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Beat Holiday Weight Gain

Tuesday, 22 Nov 2011 03:49 PM


January is the traditional time to think about getting in shape, but that’s a bit like locking the barn door after the horse has run away. The best time to make some healthy plans is before the holiday eating season begins at Thanksgiving.

Athletes prepare for an event by eating in a way that helps them to perform more effectively. A similar approach can work well for anyone during the holidays.

Keep in mind that holiday weight gain isn’t caused by indulging at a few big meals or parties. Rather, extra pounds materialize as a result of eating more high-calorie foods than usual during a period lasting more than a month.

Weight-Gain Math

To gain one pound, an adult has to eat an additional 3,500 calories. It doesn’t matter whether those calories are consumed in a day, a week, or during a longer period. The time factor will simply influence how long it takes for the extra pound to appear.

As an example, let’s say someone gives you a batch of their special holiday cookies, which pack 250 calories per cookie. Most people aren’t likely to eat 14 of them (250 X 14 = 3500 calories) in one day. However, it may not be too difficult to eat two cookies in a day. Do that for a week, on top of eating your usual meals and snacks, and it adds up to 3,500 extra calories — a one-pound gain.

A gain of one pound per week for five weeks – the approximate time between Thanksgiving and New Year’s Day — adds up to five pounds. And that’s not an uncommon amount of holiday weight gain.

Anticipate Extra Calories

Extra holiday calories present themselves in many guises, but it isn’t realistic to continually try to stop yourself from enjoying seasonal foods. The stress factor alone wouldn’t be good for your health. Instead, try this:

• Consider yourself in training for special holiday meals and parties.
• Before Thanksgiving, keep treats out of your shopping cart, home, car, and office.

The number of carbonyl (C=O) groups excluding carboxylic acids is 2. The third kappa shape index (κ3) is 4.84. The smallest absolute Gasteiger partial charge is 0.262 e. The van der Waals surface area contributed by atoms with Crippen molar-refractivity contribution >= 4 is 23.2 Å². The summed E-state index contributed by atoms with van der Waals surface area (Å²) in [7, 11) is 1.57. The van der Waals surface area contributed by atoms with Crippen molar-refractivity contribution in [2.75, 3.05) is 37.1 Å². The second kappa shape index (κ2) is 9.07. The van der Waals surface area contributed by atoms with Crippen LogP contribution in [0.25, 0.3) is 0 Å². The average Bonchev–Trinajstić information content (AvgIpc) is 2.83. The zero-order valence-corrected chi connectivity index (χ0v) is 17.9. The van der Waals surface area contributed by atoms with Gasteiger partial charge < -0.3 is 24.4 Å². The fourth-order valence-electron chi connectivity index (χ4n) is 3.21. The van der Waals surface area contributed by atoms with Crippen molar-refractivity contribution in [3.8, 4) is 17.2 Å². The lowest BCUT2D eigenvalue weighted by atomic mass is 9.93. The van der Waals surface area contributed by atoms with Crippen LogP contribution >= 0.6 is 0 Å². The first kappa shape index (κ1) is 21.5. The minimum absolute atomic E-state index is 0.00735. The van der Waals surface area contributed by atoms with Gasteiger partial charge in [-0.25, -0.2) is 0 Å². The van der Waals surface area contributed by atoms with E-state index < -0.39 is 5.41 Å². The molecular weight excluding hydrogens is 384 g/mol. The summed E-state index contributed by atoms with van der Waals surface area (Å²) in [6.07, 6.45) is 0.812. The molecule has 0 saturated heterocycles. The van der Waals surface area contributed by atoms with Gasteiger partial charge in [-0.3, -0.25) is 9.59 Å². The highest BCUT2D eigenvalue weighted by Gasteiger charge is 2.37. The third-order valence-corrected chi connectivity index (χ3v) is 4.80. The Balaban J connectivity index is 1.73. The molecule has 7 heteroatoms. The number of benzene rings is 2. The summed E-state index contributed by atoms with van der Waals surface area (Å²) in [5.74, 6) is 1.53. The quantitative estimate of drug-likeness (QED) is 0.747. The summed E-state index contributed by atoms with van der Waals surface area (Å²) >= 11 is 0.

• Try to skip starchy and fried foods and cream sauces and, if you like dessert, have a tasty piece of fruit instead of cakes, puddings, pies, or ice cream.
• If you usually eat snacks, skip chips, pretzels, candy, and packaged cakes. If you’re truly hungry between meals, try an apple or some raw vegetables. If you’re still hungry, have a small handful of nuts, just enough to satisfy your hunger.
• To stay on track, remember that you’re training for an event, not giving up all your favorite foods forever.
• On Thanksgiving Day, have a light breakfast (you’re still in training).
• When you sit down to the big dinner, recognize that this is it — the starter’s pistol has been fired and the event has begun. Throw caution to the wind and just enjoy yourself. Eat as much as you want of the foods you like, including desserts. (But there’s no need to torture yourself with Aunt Agatha’s casserole that you hate.)
• The next day, recognize that the first event of the season is over and go back to eating light.
• Stay in training until the next event, enjoy that special meal or party, get back into training mode, and keep repeating the cycle.

Try doing this and by the time anyone starts singing “Auld Lang Syne,” you might well be in better shape than you were before Thanksgiving. And that’s a very good reason to celebrate!




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